The city with a metropolitan population of over 20 million is sinking at a rate of almost 50 centimeters (20 inches) per year -- and this isn't stopping anytime soon.
If you'd take a timelapse view of some parts in Mexico City, you'd probably notice a lot of differences. Buildings, historic sites, and streets all seem to exhibit a growing number of cracks and fissures. Hidden from the surface eye, the same thing is happening to sewage, gas, and water lines in the city.
At first glance, you'd be inclined to attribute this to the strong earthquakes that sometimes strike Mexico City. But while earthquakes can cause their own damage, they're not the main culprit here. Instead, it's something much more inconspicuous: subsidence.
Subsidence is the geological process of ground sinking with no horizontal motion. It can happen quickly or slowly, and be natural or caused by human activity. It can be caused by things like mining or water extraction, or by voids or earthquakes. In Mexico City, subsidence is happening at a rate of 50 centimeters (20 inches) per year -- and it's not stopping.
It's a pretty crazy rate, a city sinking by a person's height every 3-4 years, but according to a new study led by Estelle Chaussard, a geoscientist at the University of Oregon, that's exactly what's happening. The researchers combined 24 years of space-based measurements and 115 years to show that large parts of the city are compacting at a steady rate.
Initially, this was thought to be caused by groundwater extraction. The vast majority of water we use comes from aquifers, subsurface bodies of water bounded by impermeable sediment and rock. Long-term, unsustainable extraction of aquifer water has been known to cause subsidence, and it was thought that this was the cause of subsidence in Mexico City.
Turns out, there's more to the story.
"Many areas worldwide are known to experience land subsidence due to groundwater extraction. It is traditionally assumed that subsidence extent and rates are controlled by groundwater extraction locations and volumes. Here, we reevaluate this assumption in the Mexico City metropolitan area," the researchers note in the study.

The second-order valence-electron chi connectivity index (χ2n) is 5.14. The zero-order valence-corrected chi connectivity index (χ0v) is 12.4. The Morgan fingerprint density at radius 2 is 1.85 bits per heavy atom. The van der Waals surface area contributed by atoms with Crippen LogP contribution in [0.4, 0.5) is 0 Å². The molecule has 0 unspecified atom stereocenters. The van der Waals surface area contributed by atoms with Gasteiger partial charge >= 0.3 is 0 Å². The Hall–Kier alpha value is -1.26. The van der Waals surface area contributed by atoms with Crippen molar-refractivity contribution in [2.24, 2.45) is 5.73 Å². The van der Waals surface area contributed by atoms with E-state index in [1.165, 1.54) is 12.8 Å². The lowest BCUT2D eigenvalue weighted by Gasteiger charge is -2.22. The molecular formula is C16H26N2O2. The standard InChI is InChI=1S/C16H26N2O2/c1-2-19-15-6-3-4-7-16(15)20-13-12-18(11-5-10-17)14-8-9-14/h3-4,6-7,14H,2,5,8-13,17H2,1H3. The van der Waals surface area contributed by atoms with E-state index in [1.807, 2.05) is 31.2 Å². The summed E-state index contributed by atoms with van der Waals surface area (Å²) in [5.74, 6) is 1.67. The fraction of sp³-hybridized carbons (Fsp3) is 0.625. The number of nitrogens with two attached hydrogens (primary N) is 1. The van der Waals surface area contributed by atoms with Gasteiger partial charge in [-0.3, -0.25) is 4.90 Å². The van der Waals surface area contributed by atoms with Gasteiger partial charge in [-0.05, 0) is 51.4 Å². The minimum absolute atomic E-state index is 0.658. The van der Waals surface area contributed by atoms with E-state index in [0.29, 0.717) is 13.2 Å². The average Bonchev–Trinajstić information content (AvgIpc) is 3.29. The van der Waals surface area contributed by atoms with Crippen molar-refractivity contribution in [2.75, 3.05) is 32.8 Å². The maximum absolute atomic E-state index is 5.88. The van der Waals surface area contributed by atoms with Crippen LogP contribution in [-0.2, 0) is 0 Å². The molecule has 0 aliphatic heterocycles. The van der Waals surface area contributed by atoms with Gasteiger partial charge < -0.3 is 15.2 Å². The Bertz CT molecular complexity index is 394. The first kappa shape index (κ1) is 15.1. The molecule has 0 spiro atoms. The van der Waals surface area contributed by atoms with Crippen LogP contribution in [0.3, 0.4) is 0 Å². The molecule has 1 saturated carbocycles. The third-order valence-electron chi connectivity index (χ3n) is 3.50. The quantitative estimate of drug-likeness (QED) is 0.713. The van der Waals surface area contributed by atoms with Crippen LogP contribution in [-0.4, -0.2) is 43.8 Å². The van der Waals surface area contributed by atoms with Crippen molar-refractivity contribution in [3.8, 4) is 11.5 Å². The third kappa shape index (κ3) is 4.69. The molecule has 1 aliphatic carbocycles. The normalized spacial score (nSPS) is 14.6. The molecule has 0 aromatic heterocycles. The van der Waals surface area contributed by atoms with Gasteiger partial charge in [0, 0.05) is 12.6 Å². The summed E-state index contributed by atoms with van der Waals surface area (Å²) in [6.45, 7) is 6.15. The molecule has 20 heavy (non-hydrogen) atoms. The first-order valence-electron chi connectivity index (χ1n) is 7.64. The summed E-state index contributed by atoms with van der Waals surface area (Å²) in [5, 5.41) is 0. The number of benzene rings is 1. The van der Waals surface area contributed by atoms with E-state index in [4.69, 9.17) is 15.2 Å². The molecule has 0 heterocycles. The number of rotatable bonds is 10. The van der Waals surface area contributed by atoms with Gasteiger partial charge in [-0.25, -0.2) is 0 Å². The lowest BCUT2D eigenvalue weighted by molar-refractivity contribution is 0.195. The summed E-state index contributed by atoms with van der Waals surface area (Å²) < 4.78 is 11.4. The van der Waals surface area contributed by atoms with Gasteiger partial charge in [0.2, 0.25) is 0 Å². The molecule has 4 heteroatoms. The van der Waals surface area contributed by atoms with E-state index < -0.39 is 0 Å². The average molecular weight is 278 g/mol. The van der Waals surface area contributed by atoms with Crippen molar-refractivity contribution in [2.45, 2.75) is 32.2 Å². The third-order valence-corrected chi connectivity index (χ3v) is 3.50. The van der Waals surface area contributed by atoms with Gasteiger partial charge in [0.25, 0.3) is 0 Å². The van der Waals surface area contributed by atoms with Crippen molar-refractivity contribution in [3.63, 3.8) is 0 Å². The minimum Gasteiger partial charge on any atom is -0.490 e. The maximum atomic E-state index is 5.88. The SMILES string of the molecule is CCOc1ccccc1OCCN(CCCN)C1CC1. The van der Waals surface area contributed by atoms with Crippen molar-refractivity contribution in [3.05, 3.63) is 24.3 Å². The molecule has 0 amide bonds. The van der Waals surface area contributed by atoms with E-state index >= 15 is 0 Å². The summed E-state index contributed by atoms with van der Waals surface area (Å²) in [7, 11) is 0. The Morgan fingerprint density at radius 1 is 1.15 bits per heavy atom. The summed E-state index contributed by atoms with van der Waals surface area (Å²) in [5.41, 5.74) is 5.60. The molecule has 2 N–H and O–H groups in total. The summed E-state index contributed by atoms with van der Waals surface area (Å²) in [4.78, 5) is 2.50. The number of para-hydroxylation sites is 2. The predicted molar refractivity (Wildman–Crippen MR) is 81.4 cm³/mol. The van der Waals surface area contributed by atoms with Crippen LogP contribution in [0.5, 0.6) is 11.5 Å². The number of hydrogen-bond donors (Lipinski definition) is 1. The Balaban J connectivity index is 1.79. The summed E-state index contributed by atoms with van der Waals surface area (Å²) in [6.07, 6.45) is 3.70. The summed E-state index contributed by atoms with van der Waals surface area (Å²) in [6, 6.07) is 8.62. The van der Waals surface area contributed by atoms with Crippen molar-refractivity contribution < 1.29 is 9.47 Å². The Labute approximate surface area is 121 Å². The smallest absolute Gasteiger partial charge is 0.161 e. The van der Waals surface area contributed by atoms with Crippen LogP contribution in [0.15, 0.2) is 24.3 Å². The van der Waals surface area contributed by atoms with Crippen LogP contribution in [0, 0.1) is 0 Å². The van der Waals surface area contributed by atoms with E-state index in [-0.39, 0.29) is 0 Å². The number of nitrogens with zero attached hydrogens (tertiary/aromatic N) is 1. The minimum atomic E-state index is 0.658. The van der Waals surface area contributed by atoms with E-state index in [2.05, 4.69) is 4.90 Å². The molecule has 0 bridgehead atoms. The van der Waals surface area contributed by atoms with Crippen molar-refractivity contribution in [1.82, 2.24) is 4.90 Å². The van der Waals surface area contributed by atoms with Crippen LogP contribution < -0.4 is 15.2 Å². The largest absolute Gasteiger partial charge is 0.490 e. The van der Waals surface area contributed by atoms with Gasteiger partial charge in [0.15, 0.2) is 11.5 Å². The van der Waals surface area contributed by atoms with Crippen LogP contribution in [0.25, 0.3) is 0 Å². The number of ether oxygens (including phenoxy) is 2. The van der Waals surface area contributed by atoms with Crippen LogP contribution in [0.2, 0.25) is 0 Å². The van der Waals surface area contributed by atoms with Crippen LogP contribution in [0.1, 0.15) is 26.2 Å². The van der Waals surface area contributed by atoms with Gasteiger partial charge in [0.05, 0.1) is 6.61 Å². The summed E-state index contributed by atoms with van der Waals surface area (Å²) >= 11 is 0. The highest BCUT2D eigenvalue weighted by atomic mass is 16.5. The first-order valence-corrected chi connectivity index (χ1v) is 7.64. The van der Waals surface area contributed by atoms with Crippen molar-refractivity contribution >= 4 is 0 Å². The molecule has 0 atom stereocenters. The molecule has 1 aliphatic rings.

Subsidence in Mexico City doesn't seem to reflect groundwater pumping rate. Instead, it seems to reflect the steady compacting of the ancient lake bed on which the city was built.
Mexico city was built on what was once Lake Texcoco, home of the Aztec city Tenochtitlán. Water usage in the area drove groundwater deeper and deeper, until the salty and clay-rich lake bed became dry. This lack of water left the loose mineral grains on the surface with a lot of room to compact -- and that's exactly what they're doing. The rocks on the former lakebed are slowly compacting against each other, clumping together more tightly and causing subsidence.
It's a process caused by the particular geology and evolution of the area on which the city is built. It's also a process that's not reversible: one the minerals are packed closer together, they won't go back.
For Mexico City, this raises a host of long-term problems. Subsidence isn't uniform in all parts of the city, so it can cause severe displacements or even fractures, damaging buildings and roads, as well as sewers and gas lines -- potentially opening the way for contaminated water and maybe even worse issues.
The study "Over a Century of Sinking in Mexico City: No Hope for Significant Elevation and Storage Capacity Recovery" has been published in the Journal of Geophysical Research: Solid Earth.